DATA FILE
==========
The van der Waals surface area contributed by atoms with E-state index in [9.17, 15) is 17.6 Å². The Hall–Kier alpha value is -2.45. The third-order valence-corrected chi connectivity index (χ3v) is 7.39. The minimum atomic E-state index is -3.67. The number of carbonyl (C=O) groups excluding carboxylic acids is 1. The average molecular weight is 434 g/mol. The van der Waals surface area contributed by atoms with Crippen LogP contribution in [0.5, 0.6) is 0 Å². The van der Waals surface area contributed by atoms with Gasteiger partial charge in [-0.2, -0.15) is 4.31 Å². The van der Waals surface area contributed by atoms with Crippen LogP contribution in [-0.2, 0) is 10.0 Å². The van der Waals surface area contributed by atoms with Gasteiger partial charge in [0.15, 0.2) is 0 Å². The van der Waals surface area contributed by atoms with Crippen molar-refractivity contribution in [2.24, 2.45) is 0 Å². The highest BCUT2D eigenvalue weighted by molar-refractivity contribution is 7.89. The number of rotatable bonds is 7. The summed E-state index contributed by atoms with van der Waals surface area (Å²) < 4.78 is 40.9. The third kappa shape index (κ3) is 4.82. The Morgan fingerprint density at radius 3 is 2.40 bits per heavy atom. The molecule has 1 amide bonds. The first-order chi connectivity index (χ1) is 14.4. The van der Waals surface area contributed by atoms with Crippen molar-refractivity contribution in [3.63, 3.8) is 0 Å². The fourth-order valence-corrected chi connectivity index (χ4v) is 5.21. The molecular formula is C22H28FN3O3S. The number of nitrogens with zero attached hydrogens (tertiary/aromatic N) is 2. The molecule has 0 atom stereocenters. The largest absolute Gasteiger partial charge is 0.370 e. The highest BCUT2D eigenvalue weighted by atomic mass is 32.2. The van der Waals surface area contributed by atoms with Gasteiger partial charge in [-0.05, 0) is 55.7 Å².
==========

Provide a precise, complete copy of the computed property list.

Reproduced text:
The van der Waals surface area contributed by atoms with E-state index in [9.17, 15) is 17.6 Å². The Hall–Kier alpha value is -2.45. The third-order valence-corrected chi connectivity index (χ3v) is 7.39. The minimum atomic E-state index is -3.67. The number of carbonyl (C=O) groups excluding carboxylic acids is 1. The average molecular weight is 434 g/mol. The van der Waals surface area contributed by atoms with Crippen LogP contribution in [0.5, 0.6) is 0 Å². The van der Waals surface area contributed by atoms with Gasteiger partial charge in [-0.2, -0.15) is 4.31 Å². The van der Waals surface area contributed by atoms with Crippen LogP contribution in [-0.2, 0) is 10.0 Å². The van der Waals surface area contributed by atoms with Gasteiger partial charge in [0.15, 0.2) is 0 Å². The van der Waals surface area contributed by atoms with Crippen molar-refractivity contribution in [2.24, 2.45) is 0 Å². The highest BCUT2D eigenvalue weighted by molar-refractivity contribution is 7.89. The number of rotatable bonds is 7. The summed E-state index contributed by atoms with van der Waals surface area (Å²) < 4.78 is 40.9. The third kappa shape index (κ3) is 4.82. The Morgan fingerprint density at radius 3 is 2.40 bits per heavy atom. The molecule has 1 amide bonds. The first-order chi connectivity index (χ1) is 14.4. The van der Waals surface area contributed by atoms with Crippen molar-refractivity contribution in [3.63, 3.8) is 0 Å². The fourth-order valence-corrected chi connectivity index (χ4v) is 5.21. The molecular formula is C22H28FN3O3S. The number of nitrogens with zero attached hydrogens (tertiary/aromatic N) is 2. The molecule has 0 atom stereocenters. The largest absolute Gasteiger partial charge is 0.370 e. The highest BCUT2D eigenvalue weighted by atomic mass is 32.2. The van der Waals surface area contributed by atoms with Gasteiger partial charge in [-0.05, 0) is 55.7 Å².